Dr. Ayako Fukushima
Dr. Ayako Fukushima is currently an Assistant Professor of Kyushu University (九州大学) in Japan. She is a visiting scholar at the Centre for Catholic Studies of the Chinese University of Hong Kong from the summer of 2018 to the spring of 2019. Her major research theme is the history of the Catholic Church in Japan and in Hong Kong. The current major research topic is the maintenance activities by lay Catholics and architectural study of Catholic churches in Japan and Hong Kong.
Major publications of Dr. Ayako Fukushima:
Ayako Fukushima, “Laity Involvement in Catholic Church Buildings of Hong Kong: Interpretation within Religious, Social and Political Contexts from the 1950s to 2015,” PhD dissertation, Kyushu University, 2016.
Ayako Fukushima and Yoshitake Doi. “The Catholic Building Professional Advisory Group and its Spirituality: Laity Involvement in Church Building System of the Catholic Diocese of Hong Kong” Journal of Architecture and Planning, 80 , 429-439, 2015.
Ayako Fukushima and Yoshitake Doi. “The Building Process and the Laity Involvement of Our Lady of Mount Carmel Church in Wanchai, Hong Kong: Church building system of the Catholic Diocese of Hong Kong” Journal of Architecture and Planning, 78 , 1431-1440, 2013.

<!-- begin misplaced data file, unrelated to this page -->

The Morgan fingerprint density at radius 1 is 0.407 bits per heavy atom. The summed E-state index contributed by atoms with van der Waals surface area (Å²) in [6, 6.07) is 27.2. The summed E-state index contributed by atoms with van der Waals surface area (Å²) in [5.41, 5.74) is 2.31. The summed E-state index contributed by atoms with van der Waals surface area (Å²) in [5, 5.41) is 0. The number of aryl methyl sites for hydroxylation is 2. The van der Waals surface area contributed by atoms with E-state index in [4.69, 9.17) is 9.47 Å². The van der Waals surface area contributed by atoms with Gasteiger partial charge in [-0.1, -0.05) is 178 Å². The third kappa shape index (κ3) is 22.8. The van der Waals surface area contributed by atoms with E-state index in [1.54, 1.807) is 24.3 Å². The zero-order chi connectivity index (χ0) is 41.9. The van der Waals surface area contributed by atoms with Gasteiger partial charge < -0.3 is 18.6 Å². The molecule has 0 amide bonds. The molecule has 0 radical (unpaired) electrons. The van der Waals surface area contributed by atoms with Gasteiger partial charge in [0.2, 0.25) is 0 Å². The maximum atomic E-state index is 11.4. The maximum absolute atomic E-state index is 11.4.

Ayako Fukushima, Junne Kikata, Tadashi Takao, Hisashi Shibata. “Preserving the “Shell” and Regenerating the spirit –Case Study of Christian churches in islands in the Japan”, Proceedings of ICOMOS 2008: 16th General Assembly and International Scientific Symposium, 2008.
In the contemporary scenario of globalization, traditional differences between cultures and religions fade away not because of a new humanistic perspective but due to international commerce.
This presentation focuses on Italian missionaries who travelled on the Silk Road and the Spice Road as diplomats and artists. Missionaries like the Franciscan Giovanni Marignolli (Florence, active 1338-1353), the Dominican Vittorio Ricci (1621 Florence-1685 Manila), or the Jesuit artists Giuseppe Castiglione (1688 Milan- 1766 Beijing) and Ferdinando B. Moggi (1684 Florence-1761 Beijing) travelled to China on the Silk Road or by sea risked to lose their own identity in the encounter with sophisticated cultures. The experience of missionaries defines an anthropology of human diversity transcending history because their human journey was oriented by God.